The United States Federal Aviation Administration (FAA) upgraded Serbia to a category one status last year, allowing airlines registered in the country to operate flights to the US. However, the FAA's foreign assessment program focuses on a country's ability, not the individual air carrier, to adhere to international standards. The US Department of Transport (DoT) makes a final decision whether to issue permits to airlines on a case-by-case basis. Both Air Serbia and its part-owner Etihad, have maintained that flights to the United States could be launched if the numbers stack up and services prove viable. However, none have given firm time frames for the launch. On the other hand, the Serbian government has previously said that transatlantic services will be inaugurated either at the end of 2015 or during the first quarter of 2016.

Jat Airways’ last CEO, prior to the airline’s part-takeover by Etihad Airways, Velibor Vukašinović, says services to the US will be launched in 2016. “Air Serbia will most likely launch flights to New York or Chicago at the start of 2016”, Mr Vukašinović noted. Belgrade Airport says it is ready to welcome both wide body aircraft and additional passengers. “With the planned development in infrastructure, the airport will be ready for the announced long haul flights and will have the ability to handle an even greater number of transfer passengers”, the acting CEO of Belgrade Nikola Tesla Airport, Saša Vlaisavljević, said. The last time Serbia was linked with the US was in 2004 when Uzbekistan Airways operated flights from Belgrade to New York for a short period of time.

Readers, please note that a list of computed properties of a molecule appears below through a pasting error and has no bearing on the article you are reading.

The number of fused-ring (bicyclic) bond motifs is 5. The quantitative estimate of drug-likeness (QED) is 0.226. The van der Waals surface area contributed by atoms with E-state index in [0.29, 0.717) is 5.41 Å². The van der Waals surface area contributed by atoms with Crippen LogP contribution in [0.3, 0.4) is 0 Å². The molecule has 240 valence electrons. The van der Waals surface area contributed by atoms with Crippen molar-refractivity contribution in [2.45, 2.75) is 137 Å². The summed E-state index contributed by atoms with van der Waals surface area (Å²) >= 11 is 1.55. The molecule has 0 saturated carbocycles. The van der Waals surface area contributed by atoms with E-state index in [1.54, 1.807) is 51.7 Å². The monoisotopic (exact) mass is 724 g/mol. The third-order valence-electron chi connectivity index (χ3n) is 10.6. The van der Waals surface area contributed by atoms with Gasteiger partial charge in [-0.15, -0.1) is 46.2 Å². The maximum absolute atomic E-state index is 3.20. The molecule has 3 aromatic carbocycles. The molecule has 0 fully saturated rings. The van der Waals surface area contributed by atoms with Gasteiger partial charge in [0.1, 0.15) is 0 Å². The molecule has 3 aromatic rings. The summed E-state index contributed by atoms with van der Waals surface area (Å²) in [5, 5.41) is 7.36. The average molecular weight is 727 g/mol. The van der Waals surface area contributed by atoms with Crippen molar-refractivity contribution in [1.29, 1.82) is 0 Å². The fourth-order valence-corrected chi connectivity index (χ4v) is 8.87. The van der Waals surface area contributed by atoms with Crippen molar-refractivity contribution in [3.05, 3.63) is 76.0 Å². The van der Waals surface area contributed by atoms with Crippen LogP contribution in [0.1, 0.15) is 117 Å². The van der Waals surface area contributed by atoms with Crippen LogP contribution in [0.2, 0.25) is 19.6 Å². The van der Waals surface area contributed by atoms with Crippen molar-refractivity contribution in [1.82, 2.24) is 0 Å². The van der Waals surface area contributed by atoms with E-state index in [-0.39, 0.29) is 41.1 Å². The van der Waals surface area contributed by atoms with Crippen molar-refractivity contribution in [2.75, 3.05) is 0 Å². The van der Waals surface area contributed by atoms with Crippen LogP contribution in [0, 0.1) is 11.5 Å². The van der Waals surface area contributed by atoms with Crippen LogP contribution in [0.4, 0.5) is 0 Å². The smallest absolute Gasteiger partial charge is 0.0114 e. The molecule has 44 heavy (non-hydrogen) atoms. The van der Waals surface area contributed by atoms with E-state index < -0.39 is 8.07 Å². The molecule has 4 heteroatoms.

Last September, the President and CEO of Etihad Airways and Vice Chairman of Air Serbia, James Hogan, gave more detail on the potential flights. “Of course, it is planned for Air Serbia to enter the US market. For that to happen all conditions must be met and numbers must stack up. Once flights begin, the Airbus A330 will be used. Etihad has the type in its fleet and it can be transferred to Air Serbia. It’s important for the numbers to stack up and for us to choose the right moment and be ready. Regardless of whether flights launch in 2015 or 2016, we have to set off all that is necessary on the US market, such as tour operators and public relations, because it is important to distinguish the company apart from the former Jat”, Mr Hogan said. He added, “We are not aiming for our guests to be only Serbs visiting relatives and friends in their homeland but also others such as tourists and businesspeople who will fly with Air Serbia”.